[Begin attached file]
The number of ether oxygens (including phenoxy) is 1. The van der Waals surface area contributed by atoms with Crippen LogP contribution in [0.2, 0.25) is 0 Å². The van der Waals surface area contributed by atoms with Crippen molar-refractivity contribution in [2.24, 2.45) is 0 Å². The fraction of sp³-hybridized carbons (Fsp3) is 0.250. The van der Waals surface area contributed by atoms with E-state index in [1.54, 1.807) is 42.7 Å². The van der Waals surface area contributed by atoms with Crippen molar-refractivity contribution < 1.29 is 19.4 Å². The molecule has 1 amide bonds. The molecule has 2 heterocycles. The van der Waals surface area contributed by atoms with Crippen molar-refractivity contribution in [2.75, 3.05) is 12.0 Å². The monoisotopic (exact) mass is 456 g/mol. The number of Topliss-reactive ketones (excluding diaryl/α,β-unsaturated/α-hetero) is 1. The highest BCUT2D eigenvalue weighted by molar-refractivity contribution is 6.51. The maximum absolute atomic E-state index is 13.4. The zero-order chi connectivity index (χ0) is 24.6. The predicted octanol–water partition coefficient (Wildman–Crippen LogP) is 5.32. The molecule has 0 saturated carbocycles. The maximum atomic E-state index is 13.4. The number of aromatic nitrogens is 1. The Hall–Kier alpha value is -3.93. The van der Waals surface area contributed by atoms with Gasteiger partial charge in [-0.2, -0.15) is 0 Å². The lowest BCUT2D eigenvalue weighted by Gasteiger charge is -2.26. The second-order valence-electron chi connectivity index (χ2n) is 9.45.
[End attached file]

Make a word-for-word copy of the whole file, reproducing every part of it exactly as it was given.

The number of ether oxygens (including phenoxy) is 1. The van der Waals surface area contributed by atoms with Crippen LogP contribution in [0.2, 0.25) is 0 Å². The van der Waals surface area contributed by atoms with Crippen molar-refractivity contribution in [2.24, 2.45) is 0 Å². The fraction of sp³-hybridized carbons (Fsp3) is 0.250. The van der Waals surface area contributed by atoms with E-state index in [1.54, 1.807) is 42.7 Å². The van der Waals surface area contributed by atoms with Crippen molar-refractivity contribution < 1.29 is 19.4 Å². The molecule has 1 amide bonds. The molecule has 2 heterocycles. The van der Waals surface area contributed by atoms with Crippen molar-refractivity contribution in [2.75, 3.05) is 12.0 Å². The monoisotopic (exact) mass is 456 g/mol. The number of Topliss-reactive ketones (excluding diaryl/α,β-unsaturated/α-hetero) is 1. The highest BCUT2D eigenvalue weighted by molar-refractivity contribution is 6.51. The maximum absolute atomic E-state index is 13.4. The zero-order chi connectivity index (χ0) is 24.6. The predicted octanol–water partition coefficient (Wildman–Crippen LogP) is 5.32. The molecule has 0 saturated carbocycles. The maximum atomic E-state index is 13.4. The number of aromatic nitrogens is 1. The Hall–Kier alpha value is -3.93. The van der Waals surface area contributed by atoms with Gasteiger partial charge in [-0.2, -0.15) is 0 Å². The lowest BCUT2D eigenvalue weighted by Gasteiger charge is -2.26. The second-order valence-electron chi connectivity index (χ2n) is 9.45.